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A Brief History of Indicators Part 2

Assessing Cities: Current Trends and Standard Approaches
Stephen Macekura

In my last post, I highlighted some of the history surrounding indicators and measurements. How do all these measurements help us understand what it means to thrive in today’s cities?

To begin to answer that question, we must first examine the evolution of city assessments. Until very recently, efforts at city and community-level assessment lagged behind the attention paid to country-level assessments. Today, however, many experts, reformers, and city leaders are measuring the health of their cities and tracking efforts to improve the conditions of urban dwellers. These efforts underway in cities mirror those occurring within the surging world of social progress indicators more generally.

As with national polities, the most prominent urban metrics remain the usual economic suspects, e.g., indicators measuring output, income level, employment rates, tax burden, and overall economic competitiveness. In the past few years, economists and other experts have also created more sophisticated instruments, e.g., the Global Economic Power Index, the Global City Competitiveness Index, the Global Cities Index, the Global Financial Centers Index, and the Global City GDP 2025 index to assess the economic vitality of cities.

The underlying concern of these new instruments, however, goes beyond simple economic health. They also carry with them a sense of social urgency. In an age of economic globalization, technological disruption, and high demographic mobility, city leaders and their attendant experts operate in a context of tremendous anxiety. They often feel as though they must adapt and compete in what appears to be a starkly Darwinian struggle to attract (and keep) talent, industry, and revenue, lest they suffer the consequences of relative impoverishment. Not surprisingly, the largest and most prominent of the world’s cities have become obsessed with competition, challenging one another on their relative globality in a form that Harvey Molotch calls, zero-sum urbanism.

Amid this considerable anxiety over the future of urban life, reformers now speak of the need for “smart cities” to improve urban life. “Smart city” evangelists argue that urban performance depends not only upon a city’s endowment of hard infrastructure—its physical capital, stock of buildings, roads, ports, factories, and the like—but also upon the availability and synergy between cutting-edge information technology and a highly educated and innovative class of residents who know how to use that technology to maximum effect.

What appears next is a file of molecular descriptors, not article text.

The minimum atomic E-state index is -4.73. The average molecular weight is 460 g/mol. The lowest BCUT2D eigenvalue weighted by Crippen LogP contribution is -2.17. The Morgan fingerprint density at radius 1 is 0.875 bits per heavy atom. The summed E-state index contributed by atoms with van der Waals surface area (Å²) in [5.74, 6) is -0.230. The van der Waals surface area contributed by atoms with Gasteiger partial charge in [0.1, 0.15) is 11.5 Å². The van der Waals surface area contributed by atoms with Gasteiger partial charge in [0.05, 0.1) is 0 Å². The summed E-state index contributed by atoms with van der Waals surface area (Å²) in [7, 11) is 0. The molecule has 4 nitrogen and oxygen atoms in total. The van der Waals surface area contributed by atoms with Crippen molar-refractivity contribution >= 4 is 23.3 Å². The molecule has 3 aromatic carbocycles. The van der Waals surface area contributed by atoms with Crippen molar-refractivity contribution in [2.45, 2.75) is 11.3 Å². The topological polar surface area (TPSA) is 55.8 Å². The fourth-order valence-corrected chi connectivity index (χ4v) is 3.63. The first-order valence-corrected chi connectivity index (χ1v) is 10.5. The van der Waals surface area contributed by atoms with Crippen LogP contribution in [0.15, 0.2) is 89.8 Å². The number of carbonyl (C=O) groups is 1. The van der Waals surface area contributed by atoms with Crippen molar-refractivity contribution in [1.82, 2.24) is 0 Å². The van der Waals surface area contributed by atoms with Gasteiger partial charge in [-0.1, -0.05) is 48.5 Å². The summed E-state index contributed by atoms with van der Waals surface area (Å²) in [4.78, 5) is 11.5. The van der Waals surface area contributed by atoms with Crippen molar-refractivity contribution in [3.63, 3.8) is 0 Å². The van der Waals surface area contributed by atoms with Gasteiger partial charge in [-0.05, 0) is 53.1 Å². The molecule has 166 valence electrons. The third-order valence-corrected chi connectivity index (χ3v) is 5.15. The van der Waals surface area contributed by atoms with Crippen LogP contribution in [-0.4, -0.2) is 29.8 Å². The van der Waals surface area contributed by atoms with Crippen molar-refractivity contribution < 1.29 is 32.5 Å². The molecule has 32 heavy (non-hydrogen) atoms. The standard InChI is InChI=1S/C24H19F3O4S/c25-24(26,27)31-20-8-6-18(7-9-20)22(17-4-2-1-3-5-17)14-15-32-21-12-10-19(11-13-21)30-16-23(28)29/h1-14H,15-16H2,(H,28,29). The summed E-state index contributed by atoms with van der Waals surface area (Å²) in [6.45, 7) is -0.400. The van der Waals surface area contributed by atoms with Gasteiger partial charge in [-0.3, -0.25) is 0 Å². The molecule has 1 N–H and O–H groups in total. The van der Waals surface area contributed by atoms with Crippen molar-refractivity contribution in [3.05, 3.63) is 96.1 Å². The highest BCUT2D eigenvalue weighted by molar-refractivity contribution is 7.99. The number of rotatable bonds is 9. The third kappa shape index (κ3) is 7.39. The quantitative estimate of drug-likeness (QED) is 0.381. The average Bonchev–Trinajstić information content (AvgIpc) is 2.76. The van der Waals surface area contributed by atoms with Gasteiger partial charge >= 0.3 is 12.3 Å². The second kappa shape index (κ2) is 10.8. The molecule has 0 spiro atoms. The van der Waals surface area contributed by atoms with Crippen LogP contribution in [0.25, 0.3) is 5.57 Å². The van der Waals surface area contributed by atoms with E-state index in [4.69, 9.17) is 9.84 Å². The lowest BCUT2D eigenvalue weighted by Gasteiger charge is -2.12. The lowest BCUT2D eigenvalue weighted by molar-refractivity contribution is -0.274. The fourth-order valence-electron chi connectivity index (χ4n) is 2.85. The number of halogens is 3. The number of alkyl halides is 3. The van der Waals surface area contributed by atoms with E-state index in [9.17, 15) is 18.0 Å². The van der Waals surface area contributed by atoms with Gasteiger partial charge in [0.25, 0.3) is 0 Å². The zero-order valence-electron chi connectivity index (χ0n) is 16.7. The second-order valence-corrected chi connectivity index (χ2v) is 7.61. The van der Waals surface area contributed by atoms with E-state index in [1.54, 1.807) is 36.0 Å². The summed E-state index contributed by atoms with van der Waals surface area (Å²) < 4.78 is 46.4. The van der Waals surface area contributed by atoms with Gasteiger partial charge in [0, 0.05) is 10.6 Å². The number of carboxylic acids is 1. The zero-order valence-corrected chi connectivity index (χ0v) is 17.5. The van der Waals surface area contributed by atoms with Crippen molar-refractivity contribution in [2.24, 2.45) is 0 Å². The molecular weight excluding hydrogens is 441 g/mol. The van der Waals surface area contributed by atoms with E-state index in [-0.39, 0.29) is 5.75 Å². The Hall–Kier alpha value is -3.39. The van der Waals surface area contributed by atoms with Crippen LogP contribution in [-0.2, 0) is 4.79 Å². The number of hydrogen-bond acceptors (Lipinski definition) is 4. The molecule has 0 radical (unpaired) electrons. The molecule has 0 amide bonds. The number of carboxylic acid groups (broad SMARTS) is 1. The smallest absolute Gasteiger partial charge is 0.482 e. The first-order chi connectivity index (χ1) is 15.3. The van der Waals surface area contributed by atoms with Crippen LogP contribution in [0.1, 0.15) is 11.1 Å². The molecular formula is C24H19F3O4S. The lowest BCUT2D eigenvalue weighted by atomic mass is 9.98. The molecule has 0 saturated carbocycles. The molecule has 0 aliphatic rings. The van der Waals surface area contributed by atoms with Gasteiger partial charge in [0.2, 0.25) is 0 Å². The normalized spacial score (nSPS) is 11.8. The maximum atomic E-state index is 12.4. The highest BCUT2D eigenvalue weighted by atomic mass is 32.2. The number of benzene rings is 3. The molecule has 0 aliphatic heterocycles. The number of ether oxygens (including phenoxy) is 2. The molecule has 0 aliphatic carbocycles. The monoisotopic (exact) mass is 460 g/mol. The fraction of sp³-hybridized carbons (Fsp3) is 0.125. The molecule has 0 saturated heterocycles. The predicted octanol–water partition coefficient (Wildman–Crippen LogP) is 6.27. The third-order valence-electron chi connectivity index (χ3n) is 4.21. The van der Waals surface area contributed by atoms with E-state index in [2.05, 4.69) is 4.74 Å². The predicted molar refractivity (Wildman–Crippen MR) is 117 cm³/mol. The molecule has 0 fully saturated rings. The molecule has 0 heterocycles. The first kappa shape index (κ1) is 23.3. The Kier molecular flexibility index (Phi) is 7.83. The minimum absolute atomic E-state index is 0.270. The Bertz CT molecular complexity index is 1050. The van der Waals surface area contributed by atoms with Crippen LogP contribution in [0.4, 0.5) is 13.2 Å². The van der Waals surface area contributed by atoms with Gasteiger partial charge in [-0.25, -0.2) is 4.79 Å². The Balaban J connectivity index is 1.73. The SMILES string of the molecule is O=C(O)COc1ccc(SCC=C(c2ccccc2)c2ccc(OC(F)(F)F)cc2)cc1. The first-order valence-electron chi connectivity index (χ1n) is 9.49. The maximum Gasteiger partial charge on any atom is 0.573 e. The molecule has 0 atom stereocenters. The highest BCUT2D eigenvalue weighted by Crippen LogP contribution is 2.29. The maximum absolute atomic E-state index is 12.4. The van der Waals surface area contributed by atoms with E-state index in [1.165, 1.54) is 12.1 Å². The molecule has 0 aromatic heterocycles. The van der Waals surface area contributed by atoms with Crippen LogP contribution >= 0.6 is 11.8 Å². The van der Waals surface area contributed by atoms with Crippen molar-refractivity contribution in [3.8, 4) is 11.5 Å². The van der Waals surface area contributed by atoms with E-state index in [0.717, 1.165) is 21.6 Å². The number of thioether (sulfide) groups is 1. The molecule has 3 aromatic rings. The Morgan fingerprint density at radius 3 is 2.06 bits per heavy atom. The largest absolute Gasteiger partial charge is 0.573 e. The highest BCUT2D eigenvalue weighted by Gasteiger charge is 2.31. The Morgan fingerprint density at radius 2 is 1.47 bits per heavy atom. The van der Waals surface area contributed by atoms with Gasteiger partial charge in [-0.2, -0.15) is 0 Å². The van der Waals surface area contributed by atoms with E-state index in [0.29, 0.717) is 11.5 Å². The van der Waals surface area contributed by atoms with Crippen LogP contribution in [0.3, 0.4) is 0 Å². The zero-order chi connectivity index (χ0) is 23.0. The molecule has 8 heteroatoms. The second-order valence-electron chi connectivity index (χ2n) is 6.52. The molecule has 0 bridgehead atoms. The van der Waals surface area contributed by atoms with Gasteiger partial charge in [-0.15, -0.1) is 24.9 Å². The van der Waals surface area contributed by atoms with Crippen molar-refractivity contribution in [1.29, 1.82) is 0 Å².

With the increased desire for building “smarter” cities, we find a growing group of single-issue, domain-specific concerns and related indicators. Encapsulated in concepts such as the “creative class” or grouped under the heading of popular terms like “resilient” or “eco” cities, many urban experts yearn for metrics that encompass various facets of social life. So, alongside the dominant preoccupation with economic innovation and competitiveness, we see measurements that attempt to capture everything from access to essential social goods—such as transportation and affordable housing by the poorest and most disadvantaged residents—to the existence of environmentally friendly technologies, such as smart buildings and smart grids.

Beneath the optimistic rhetoric of smart cities, though, lurks a highly technocratic, managerial style of leadership. Smart cities seem to require a vanguard of technological experts that promise revolutionary change and ever-greater betterment through scientific knowledge, big data analysis, and digital technology. Concepts such as planning, coordination, and efficiency get treated as supreme values in service of top-down ordering. These approaches fit in a longer history of synoptic economic development strategies that leave little room to allow local citizens to express what they envision for their cities. Furthermore, such strategies tend to give priority to economic growth above all other considerations, and they often focus on sectors of local economies that prize technological and economic innovation. It is no surprise that major corporations from IBM to Bechtel to Sharp have all enthusiastically embraced and offered substantial financial support for smart city approaches.

In recent years, alongside the “smart” moniker, reformers now also advocate for urban livability. “Livability” attracts significant interest because it seems to offer a holistic, full-spectrum alternative to the more standard economic measures without resorting to the language of environmentalism i.e., green or sustainable communities, or the tech-driven hyperbole surrounding “smart” cities. Supporters of the “livability” concept point to a diverse assortment of issues including affordability, walkability, good shopping, attractive cityscapes, public safety, little or no congestion or pollution, easy access to the outdoors and other recreation, good schools, responsive municipal and emergency services, and the like. Livability offers the promise of spreading a more holistic conception of urban life. But it also risks requiring a long laundry list of single-issue indicators that do not offer a clear sense of which indicators deserve priority or how each indicator relates to or interacts with any other in the real world.

The abundance of indicators now speaks to anxieties about whether growth itself remains worthwhile and what a good society should look like otherwise. The indicator boom has offered a way to think about the place of growth as a central policy goal and allows us the chance to reflect on what kind of society we want. The new Thriving Cities Indicator Explorer offers one such method for reflecting critically and choosing indicators wisely.